SALT LAKE CITY — As a child, Joan E. Durrant looked forward to her family summer road trips in her father’s 1960s Starliner.
While she was never spanked or hit by her family, she said her life was put at risk each time her dad turned the keys to his car, unbeknownst to her parents.
“We traveled thousands and thousands of miles without seat belts. We were never in a crash,” she said at the American Professional Society on the Abuse of Children conference in Salt Lake City Friday. “We could have been killed so easily so many times.”
In 1959, Swedish Volvo engineer Nils Bohlin invented the three-point seat belt and made his invention available to the rest of the world to help prevent fatalities.
"You'd think that everyone would jump on this and everybody would be buckling up. Strangely enough, that's not what happened,” she said, referring to opponents who called the law "an infringement on their personal liberty."
In 1984, New York passed the first law that required people to wear seat belts. And by 2015, 49 states had seat belt laws.
Durrant, a child clinical psychologist and associate professor of family social science at the University of Manitoba in Canada, drew parallels between resistance to using seat belts and resistance to stop corporal punishment based on the negative consequences it has on children.
"At the same, we were riding around in that car … a lot of children were being hit. That was very normative, it was completely acceptable,” she said. “The sense was that if you were a good parent, that's what you did. But just as in the case of seat belts, research started to accumulate.”
Durrant used the example of NFL player Adrian Peterson, who in 2014 was charged with child abuse for hitting his 4-year-old son with a switch. His lawyer later told the New York Times, “Adrian is a loving father who used his judgment as a parent to discipline his son.”
Peterson eventually agreed to a deal and pleaded guilty to a reduced charge of reckless assault, according to the New York Times.
But Durrant said there’s no difference between discipline and abuse.
“This is common and it is time that we stop thinking about these two things as different," she said. “That’s not true, most of what we call abuse is meant as discipline and it can be on a wide range of acts. It's not all hitting … it’s kneeling on pencils, handcuffing kids to radiators, and it’s making them stand in the hot sun … all in the name of teaching them a lesson.”
She said many parents of children who die from abuse had believed it was “effective and completely acceptable to hurt them physically to teach them a lesson.”
Sweden passed the first law banning corporal punishment in 1979, she said. As of 2019, 54 countries have adopted laws banning corporal punishment.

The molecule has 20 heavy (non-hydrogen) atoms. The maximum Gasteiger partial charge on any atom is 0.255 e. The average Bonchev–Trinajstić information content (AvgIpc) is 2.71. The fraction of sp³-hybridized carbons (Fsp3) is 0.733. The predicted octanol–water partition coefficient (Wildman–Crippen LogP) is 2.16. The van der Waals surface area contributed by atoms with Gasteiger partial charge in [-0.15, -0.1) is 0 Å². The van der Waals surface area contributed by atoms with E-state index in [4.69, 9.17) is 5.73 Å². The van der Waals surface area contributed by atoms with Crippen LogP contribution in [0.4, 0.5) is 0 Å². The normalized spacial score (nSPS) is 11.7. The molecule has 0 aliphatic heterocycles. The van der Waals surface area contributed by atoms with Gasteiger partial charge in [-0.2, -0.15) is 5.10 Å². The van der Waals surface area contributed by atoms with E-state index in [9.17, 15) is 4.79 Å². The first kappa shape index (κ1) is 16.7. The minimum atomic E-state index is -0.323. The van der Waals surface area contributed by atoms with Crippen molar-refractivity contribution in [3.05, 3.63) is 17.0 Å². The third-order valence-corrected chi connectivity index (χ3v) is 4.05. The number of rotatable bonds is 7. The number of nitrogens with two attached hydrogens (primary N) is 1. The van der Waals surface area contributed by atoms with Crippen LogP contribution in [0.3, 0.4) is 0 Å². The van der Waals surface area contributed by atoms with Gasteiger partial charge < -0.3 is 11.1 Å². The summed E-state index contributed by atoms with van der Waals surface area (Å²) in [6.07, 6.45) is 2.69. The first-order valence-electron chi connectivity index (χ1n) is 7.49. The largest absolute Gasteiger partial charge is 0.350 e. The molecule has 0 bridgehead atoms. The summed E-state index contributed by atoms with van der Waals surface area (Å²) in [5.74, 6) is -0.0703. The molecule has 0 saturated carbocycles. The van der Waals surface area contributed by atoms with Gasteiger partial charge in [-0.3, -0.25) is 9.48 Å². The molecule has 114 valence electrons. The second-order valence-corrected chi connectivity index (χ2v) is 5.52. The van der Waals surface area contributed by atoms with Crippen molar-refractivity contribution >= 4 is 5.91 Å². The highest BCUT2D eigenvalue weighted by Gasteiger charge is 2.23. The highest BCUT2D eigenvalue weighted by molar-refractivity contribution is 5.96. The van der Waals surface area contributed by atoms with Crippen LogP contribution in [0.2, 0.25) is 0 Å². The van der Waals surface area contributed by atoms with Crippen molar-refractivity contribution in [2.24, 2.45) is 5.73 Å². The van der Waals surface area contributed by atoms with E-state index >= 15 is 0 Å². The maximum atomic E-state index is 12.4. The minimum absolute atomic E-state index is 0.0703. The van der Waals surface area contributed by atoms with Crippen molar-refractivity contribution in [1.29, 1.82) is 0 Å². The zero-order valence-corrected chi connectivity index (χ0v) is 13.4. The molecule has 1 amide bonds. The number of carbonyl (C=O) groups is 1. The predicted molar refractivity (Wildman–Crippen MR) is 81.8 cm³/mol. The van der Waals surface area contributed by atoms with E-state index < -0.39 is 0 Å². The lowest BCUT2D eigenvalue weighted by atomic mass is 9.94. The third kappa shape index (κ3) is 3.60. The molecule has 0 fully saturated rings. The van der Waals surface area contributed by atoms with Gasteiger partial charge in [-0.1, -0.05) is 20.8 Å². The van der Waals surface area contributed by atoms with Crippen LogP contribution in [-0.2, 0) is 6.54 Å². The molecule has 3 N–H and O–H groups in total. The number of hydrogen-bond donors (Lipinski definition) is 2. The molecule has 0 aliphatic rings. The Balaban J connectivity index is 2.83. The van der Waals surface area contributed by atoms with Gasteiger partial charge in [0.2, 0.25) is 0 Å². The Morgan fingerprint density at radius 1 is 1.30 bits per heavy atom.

Durrant said research consistently shows that corporal punishment predicts higher levels or aggression, external problems with children, negative relationships with parents, predicts slower cognitive development, weaker moral internalization, internalizing of problems and physical injury.
"You'd think that if we learned that what we were doing was harming our children, we'd stop, but for some reason on this particular issue it's really hard to get people to stop," she said, adding that children have the right to protection, security and dignity.
Durrant said changing laws could help change perspectives on the consequences of corporal punishment. In 1965, half of Swedes approved hitting children, and by 2015, just 8% of parents approved it.
Durrant said she remembers debates about marital rape, which was widely not considered wrong until it was made illegal.
By changing laws, she said, "you redefine that normative act as violence, you’ve changed its facing, you’ve made it … socially unacceptable."
But laws alone won't fix everything, according to Durrant. "You also need a transformation in nonviolent parenting that requires more than just replacing physical punishment with other punishment."
Cheryl Foland, clinical therapist and former supervision officer, has noticed the number of adults in the criminal justice system who were abused as children.
"Working with children and juveniles, children learn what they live. That is their normal. If they are spanked, hit, tortured, whatever the effect, that's what they are going to do because that's what they learned," she said.
David L. Corwin, professor of pediatrics at the University of Utah School of Medicine, said he would like to see Salt Lake City become a no-hit zone."1 comment on this story
"This is an area where the faith community could really work to educate itself about the research and knowledge regarding hitting children and corporal punishment," he said. "And look at alternative forms of discipline and decide whether this is an opportunity for the faith community to take the leadership role in helping parents discipline and work with their children in ways that promote healthier children and more success, rather than carry the risks that are associated with corporal punishment."